Georgia was forced to rely on its pass game as Nick Chubb was held to 25 yards rushing on 18 carries, Sony Michel setting the pace with 98 yards on 14 carries.
Jake Fromm, then just a freshman, was 16-of-32 passing for 232 yards with a touchdown and two interceptions.
Still, the game appeared to belong to the Bulldogs in overtime.
Rodrigo Blankenship booted a 51-yard field goal to give Georgia a 23-20 lead in overtime, and then Jonathan Ledbetter and Davin Bellamy sacked Tagovailoa for a 16-yard loss on the Tide’s first play on its ensuing possession.
It was second-and-26, and Georgia fans need hear no more, the mere down and distance conjuring up the painful image of DeVonte Smith hauling in a deep pass from Tagovailoa, who had expertly looked off the Bulldogs’ safety.
In Kirby’s words
“The throw he made against quarter-quarter halves (coverage), corners jam, he looks the safety off …. “ Smart said. “It was like he knew what he was doing at a young age, like, the whole play, he knew the whole time, ‘I’m going to look over here, and I’m going to bang it back over there,’ and he did.
“It was right after he had just taken a sack, too.”
McFadden brought up to Smart how Saban has had remarkable success against former assistants, now 23-0.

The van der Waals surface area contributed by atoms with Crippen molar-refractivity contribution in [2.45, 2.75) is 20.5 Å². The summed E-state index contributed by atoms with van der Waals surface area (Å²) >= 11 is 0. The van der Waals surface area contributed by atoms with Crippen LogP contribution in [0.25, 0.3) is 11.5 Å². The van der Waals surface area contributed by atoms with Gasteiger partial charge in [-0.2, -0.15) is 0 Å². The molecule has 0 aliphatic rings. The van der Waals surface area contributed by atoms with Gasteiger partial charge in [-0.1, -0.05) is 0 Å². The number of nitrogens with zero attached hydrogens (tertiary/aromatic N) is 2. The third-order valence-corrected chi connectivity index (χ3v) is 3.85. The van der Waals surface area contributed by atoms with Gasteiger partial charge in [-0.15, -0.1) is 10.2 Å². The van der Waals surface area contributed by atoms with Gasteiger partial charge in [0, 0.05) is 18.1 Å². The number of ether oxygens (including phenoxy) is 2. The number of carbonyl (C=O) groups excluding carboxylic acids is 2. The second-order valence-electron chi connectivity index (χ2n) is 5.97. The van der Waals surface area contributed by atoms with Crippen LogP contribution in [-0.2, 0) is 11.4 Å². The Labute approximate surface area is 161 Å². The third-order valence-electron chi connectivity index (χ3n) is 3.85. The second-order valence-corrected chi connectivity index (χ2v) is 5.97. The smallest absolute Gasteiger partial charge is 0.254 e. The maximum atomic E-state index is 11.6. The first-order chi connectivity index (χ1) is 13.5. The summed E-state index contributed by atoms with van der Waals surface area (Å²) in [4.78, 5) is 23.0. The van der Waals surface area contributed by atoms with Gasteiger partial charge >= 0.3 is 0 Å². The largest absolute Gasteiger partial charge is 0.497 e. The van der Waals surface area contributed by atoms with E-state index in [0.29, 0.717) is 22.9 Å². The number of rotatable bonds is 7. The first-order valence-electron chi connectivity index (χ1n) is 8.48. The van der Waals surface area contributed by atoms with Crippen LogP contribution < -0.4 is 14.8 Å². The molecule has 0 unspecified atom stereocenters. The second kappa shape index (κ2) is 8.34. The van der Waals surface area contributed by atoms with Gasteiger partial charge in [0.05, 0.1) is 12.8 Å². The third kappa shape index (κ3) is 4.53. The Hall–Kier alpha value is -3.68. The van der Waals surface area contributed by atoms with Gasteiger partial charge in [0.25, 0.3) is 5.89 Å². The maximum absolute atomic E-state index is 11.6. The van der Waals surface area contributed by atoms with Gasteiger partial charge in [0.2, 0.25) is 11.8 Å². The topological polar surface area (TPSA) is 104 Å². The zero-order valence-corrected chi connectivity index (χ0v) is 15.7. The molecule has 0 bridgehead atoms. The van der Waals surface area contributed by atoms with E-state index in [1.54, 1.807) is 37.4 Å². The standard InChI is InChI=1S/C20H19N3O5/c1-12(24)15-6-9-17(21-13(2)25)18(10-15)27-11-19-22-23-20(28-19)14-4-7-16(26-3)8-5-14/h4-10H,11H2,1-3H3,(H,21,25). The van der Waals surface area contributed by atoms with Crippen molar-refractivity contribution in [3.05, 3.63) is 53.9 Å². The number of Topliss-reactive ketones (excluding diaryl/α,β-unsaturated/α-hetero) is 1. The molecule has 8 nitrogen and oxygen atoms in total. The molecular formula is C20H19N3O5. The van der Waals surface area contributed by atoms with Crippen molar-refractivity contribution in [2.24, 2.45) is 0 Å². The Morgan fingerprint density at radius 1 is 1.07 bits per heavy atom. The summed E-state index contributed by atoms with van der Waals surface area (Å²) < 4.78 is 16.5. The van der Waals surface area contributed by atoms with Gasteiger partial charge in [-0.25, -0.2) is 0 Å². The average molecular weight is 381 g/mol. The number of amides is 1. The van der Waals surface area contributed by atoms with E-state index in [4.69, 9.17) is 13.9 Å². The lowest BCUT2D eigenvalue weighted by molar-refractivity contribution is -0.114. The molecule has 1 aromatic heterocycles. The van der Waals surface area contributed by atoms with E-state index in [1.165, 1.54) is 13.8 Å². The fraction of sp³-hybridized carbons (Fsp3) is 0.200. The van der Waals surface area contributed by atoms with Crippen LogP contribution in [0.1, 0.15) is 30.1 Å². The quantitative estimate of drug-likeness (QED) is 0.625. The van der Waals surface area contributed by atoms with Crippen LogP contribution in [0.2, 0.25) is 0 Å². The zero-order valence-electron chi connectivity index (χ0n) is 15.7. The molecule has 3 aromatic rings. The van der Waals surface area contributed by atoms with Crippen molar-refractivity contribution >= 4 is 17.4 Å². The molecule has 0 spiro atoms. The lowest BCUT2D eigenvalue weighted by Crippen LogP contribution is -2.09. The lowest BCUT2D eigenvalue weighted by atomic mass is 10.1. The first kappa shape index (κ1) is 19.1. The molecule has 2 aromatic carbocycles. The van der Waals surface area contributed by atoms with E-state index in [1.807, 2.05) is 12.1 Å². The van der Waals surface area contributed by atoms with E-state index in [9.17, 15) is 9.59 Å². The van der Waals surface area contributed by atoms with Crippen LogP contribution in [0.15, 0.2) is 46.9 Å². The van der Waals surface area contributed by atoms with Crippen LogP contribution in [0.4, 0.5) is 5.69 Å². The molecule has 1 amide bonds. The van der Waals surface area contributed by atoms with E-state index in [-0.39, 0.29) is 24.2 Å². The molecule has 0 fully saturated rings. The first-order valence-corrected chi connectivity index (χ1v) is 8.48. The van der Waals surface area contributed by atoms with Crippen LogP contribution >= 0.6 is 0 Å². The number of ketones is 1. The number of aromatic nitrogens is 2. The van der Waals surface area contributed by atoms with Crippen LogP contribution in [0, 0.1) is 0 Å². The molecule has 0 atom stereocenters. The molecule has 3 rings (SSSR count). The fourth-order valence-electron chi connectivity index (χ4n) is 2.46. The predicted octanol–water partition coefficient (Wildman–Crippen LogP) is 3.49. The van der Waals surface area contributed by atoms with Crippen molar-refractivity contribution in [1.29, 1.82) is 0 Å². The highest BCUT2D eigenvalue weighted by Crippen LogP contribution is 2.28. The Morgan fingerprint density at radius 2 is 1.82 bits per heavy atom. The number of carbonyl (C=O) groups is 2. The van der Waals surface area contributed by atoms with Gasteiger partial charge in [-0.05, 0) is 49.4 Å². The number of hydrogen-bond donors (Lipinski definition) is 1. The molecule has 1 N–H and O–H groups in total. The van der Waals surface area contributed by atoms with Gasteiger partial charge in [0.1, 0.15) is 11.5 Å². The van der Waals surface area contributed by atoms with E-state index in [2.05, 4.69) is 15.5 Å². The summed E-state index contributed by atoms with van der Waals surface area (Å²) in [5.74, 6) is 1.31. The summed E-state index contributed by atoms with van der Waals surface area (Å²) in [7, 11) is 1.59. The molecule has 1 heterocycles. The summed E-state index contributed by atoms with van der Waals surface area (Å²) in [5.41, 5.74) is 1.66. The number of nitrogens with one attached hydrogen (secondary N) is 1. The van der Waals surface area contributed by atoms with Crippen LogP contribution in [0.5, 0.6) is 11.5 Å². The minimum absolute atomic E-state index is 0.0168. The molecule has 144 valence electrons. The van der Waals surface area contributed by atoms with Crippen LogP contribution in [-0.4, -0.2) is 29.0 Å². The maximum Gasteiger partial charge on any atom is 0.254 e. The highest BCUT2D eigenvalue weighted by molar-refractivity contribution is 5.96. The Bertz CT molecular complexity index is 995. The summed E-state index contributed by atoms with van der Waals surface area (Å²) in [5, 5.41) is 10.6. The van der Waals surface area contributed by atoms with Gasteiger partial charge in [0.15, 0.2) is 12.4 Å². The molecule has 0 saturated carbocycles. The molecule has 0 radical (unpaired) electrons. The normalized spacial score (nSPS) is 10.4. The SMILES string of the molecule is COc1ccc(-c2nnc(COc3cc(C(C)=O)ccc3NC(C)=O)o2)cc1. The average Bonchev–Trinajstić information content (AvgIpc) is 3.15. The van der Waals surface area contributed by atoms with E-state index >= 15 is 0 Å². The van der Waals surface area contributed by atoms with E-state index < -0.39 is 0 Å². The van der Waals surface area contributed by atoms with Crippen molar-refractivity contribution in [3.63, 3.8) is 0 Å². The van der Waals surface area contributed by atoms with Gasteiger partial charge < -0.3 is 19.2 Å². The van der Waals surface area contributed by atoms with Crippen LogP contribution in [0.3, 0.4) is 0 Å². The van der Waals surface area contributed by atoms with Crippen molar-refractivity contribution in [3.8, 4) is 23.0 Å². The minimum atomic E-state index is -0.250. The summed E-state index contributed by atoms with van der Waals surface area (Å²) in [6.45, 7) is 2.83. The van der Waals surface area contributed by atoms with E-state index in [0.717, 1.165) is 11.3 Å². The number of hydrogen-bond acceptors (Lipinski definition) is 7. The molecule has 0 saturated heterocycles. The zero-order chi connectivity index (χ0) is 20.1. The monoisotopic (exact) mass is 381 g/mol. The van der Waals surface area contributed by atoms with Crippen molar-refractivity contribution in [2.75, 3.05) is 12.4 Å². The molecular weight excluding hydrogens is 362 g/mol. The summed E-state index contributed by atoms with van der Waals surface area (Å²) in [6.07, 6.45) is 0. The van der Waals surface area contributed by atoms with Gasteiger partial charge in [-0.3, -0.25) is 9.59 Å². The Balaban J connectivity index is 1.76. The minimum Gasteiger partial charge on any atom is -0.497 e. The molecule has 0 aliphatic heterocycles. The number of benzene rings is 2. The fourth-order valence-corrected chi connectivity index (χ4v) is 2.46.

“You look at his record against anybody since he’s been at Alabama, it’s pretty strong,” Smart said. “I think Gus Malzahn had a pretty good record against him (3-5), and Hugh Freeze did a pretty good job at Ole Miss and got him twice.
“But outside of that, there’s nobody really beating Alabama a lot in terms of consistently, because they’ve got really good players. He does a really good job of not beating himself, and he’s got excellent staff and he’s got good players.”
But Smart is not shy to say he believes Georgia football can knock off the Crimson Tide.
It was well documented that Georgia led or was tied 118 minutes, 54 seconds of the 120 minutes of the first two games Smart met Saban.
Last season, UGA held a 24-20 halftime lead in Tuscaloosa despite being out-gunned at the quarterback position with Alabama boasting a Heisman Trophy finalist against a former walk-on.
“He’d be the first to admit it’s probably going to happen if you play enough games and one of his former staffers has a really talented team, they’re going to have an opportunity,” Smart said.
“Hey we’ve had as good of a chance as anyone,” Smart said. “We led them at the half this year, and then the other two times we didn’t finish in the fourth. So we know we’ve got a good team, we know we’ve got a great opportunity, but eventually, it’s going to happen.”
Already, UGA is off to a great start with the key retention of QB JT Daniels, nose tack Jordan Davis, explosive playmaker James Cook and interior defensive and offensive linemen Devonte Wyatt and Justin Shaffer.
So while the 2017 CFP Championship Game will certainly cross Smart’s mind, it’s a good bet the Georgia head coach will be thinking more about what needs to happen in 2021 for his football program to make history.
Georgia football offseason